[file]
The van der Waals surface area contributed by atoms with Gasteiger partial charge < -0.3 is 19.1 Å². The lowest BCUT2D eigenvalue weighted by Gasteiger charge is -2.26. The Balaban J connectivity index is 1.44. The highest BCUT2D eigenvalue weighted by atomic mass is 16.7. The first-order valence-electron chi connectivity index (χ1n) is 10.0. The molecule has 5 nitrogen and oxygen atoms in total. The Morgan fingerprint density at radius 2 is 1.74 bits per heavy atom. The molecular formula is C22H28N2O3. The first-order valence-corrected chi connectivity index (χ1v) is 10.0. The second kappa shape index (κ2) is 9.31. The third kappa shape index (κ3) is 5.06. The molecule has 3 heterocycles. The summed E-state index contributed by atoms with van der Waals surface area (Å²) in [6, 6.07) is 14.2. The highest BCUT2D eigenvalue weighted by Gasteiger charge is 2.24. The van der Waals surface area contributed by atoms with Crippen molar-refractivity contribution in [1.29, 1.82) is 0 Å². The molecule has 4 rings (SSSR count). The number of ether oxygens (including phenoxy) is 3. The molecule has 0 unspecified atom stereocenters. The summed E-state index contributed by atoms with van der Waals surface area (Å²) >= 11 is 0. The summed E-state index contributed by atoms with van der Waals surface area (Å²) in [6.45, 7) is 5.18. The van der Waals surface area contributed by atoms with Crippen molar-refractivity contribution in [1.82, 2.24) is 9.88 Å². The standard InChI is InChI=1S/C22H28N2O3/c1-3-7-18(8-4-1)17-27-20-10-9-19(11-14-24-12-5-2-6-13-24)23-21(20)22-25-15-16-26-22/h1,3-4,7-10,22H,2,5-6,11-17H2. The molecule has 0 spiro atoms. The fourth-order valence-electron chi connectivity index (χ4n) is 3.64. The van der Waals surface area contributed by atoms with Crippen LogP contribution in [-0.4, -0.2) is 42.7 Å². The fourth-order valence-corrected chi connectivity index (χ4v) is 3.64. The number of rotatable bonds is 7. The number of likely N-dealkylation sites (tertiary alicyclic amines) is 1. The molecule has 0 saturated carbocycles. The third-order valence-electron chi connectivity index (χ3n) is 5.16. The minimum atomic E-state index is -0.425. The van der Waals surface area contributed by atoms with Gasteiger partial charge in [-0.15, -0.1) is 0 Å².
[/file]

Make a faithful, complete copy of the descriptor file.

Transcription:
The van der Waals surface area contributed by atoms with Gasteiger partial charge < -0.3 is 19.1 Å². The lowest BCUT2D eigenvalue weighted by Gasteiger charge is -2.26. The Balaban J connectivity index is 1.44. The highest BCUT2D eigenvalue weighted by atomic mass is 16.7. The first-order valence-electron chi connectivity index (χ1n) is 10.0. The molecule has 5 nitrogen and oxygen atoms in total. The Morgan fingerprint density at radius 2 is 1.74 bits per heavy atom. The molecular formula is C22H28N2O3. The first-order valence-corrected chi connectivity index (χ1v) is 10.0. The second kappa shape index (κ2) is 9.31. The third kappa shape index (κ3) is 5.06. The molecule has 3 heterocycles. The summed E-state index contributed by atoms with van der Waals surface area (Å²) in [6, 6.07) is 14.2. The highest BCUT2D eigenvalue weighted by Gasteiger charge is 2.24. The van der Waals surface area contributed by atoms with Crippen molar-refractivity contribution in [1.29, 1.82) is 0 Å². The molecule has 4 rings (SSSR count). The number of ether oxygens (including phenoxy) is 3. The molecule has 0 unspecified atom stereocenters. The summed E-state index contributed by atoms with van der Waals surface area (Å²) >= 11 is 0. The summed E-state index contributed by atoms with van der Waals surface area (Å²) in [6.45, 7) is 5.18. The van der Waals surface area contributed by atoms with Crippen molar-refractivity contribution in [1.82, 2.24) is 9.88 Å². The standard InChI is InChI=1S/C22H28N2O3/c1-3-7-18(8-4-1)17-27-20-10-9-19(11-14-24-12-5-2-6-13-24)23-21(20)22-25-15-16-26-22/h1,3-4,7-10,22H,2,5-6,11-17H2. The molecule has 0 spiro atoms. The fourth-order valence-electron chi connectivity index (χ4n) is 3.64. The van der Waals surface area contributed by atoms with Crippen LogP contribution in [-0.4, -0.2) is 42.7 Å². The fourth-order valence-corrected chi connectivity index (χ4v) is 3.64. The number of rotatable bonds is 7. The number of likely N-dealkylation sites (tertiary alicyclic amines) is 1. The molecule has 0 saturated carbocycles. The third-order valence-electron chi connectivity index (χ3n) is 5.16. The minimum atomic E-state index is -0.425. The van der Waals surface area contributed by atoms with Gasteiger partial charge in [-0.15, -0.1) is 0 Å².